Excerpt taken from:
Ways and Means — Budget Resolutions and Economic Situation — Amendment of the Law
Jim Fitzpatrick (Poplar and Limehouse) (Lab): It is a pleasure to follow the hon. Member for Bury St Edmunds (Mr Ruffley). I have the highest regard for him, as I am sure he knows, and I am sorry that he is leaving the House. He has given another eloquent and solid performance on behalf of his Chancellor and his party, but he will not be surprised to learn that I do not agree with his analysis, as I shall outline in a few moments.
Many previous Budgets have taken until Sunday to unravel. It was to the credit of my right hon. Friend the Leader of the Opposition that he immediately spotted the big flaw in this Budget. In his response, he cited the Red Book to identify that the level of cuts impacting on the public sector over the next three years will be as deep as the cuts during the past five years. Many Labour colleagues have already referred to that in the debates during the past two days.
In fairness, there were some redeeming features, as there are in every Budget. The hon. Member for Bury St Edmunds mentioned that that was true of Budgets during Labour’s period in office. Those features include the initiatives on savings and the extra money for air ambulances, while bashing the banks is always popular—the hon. Gentleman is going back to the City, but that measure has gone down well with the public—and the measures on tax evasion and avoidance clearly have universal support.
There are, however, clear dividing lines between the parties. In east London, the big ticket issues are homes, training, the national health service and the public sector in general, including the issue of local authority budgets. I and my hon. Friend the Member for Bethnal Green and Bow (Rushanara Ali), whom I am happy to see in her place, have not only assisted the campaign to save the local health service for the past 18 months, but are still trying to get a clearer picture of the budget for primary care in our part of east London as well as that for east London generally. There is real concern about the funding of health centres right across the country, and it is not clear whether the Budget will offer them any help.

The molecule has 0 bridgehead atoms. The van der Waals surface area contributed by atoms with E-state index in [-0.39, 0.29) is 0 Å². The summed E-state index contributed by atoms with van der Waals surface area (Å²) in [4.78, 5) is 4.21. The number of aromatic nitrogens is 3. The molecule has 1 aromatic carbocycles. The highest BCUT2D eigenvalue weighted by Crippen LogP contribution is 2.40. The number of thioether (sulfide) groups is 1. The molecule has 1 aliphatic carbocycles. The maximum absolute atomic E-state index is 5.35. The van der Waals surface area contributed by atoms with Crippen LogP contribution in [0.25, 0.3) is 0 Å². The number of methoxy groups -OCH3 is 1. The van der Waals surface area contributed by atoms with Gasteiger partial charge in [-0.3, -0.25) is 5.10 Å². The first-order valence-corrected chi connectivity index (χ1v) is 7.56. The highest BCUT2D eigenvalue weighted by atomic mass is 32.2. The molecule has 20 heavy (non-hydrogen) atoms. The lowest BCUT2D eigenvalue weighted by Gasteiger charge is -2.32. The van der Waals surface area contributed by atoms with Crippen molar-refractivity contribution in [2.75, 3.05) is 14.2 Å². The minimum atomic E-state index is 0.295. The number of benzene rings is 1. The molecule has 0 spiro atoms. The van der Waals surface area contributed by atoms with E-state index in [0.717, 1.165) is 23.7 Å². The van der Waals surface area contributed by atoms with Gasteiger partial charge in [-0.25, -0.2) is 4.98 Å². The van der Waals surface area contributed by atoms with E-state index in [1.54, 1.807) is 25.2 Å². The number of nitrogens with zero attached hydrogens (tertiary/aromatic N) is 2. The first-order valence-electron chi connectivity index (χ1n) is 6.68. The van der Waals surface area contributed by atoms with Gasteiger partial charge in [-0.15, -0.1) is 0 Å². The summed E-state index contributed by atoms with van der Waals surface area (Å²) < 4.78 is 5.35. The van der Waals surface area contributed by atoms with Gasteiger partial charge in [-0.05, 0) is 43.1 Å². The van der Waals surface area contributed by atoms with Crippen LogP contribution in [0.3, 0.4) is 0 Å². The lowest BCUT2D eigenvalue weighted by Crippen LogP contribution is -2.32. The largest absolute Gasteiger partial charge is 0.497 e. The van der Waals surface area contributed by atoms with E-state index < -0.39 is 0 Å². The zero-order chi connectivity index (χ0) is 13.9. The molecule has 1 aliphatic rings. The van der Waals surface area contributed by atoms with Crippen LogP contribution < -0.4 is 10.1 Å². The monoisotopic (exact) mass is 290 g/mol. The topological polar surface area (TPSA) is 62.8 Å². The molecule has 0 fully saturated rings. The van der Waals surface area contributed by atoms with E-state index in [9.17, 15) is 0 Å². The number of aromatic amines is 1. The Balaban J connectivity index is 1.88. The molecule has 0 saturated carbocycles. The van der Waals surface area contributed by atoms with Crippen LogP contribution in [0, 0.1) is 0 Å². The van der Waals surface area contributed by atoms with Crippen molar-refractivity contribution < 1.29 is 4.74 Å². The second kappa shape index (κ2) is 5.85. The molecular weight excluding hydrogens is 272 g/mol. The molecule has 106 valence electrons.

On adult training and further and higher education, Tower Hamlets college has had a 25% in its budget during the past four years, and only this week there has been an announcement about another 24% cut. That will have a huge impact on adult training in east London; it will certainly do so in my constituency. The announcement has united the Association of Colleges, the University
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and College Union and the National Union of Students, as well as students themselves. The fact that such an alliance should come together demonstrates that the issue is very serious, and it is not just restricted to east London. My hon. Friend the Member for Coventry South (Mr Cunningham) raised it in an oral question yesterday, showing that other parts of the country are affected as well.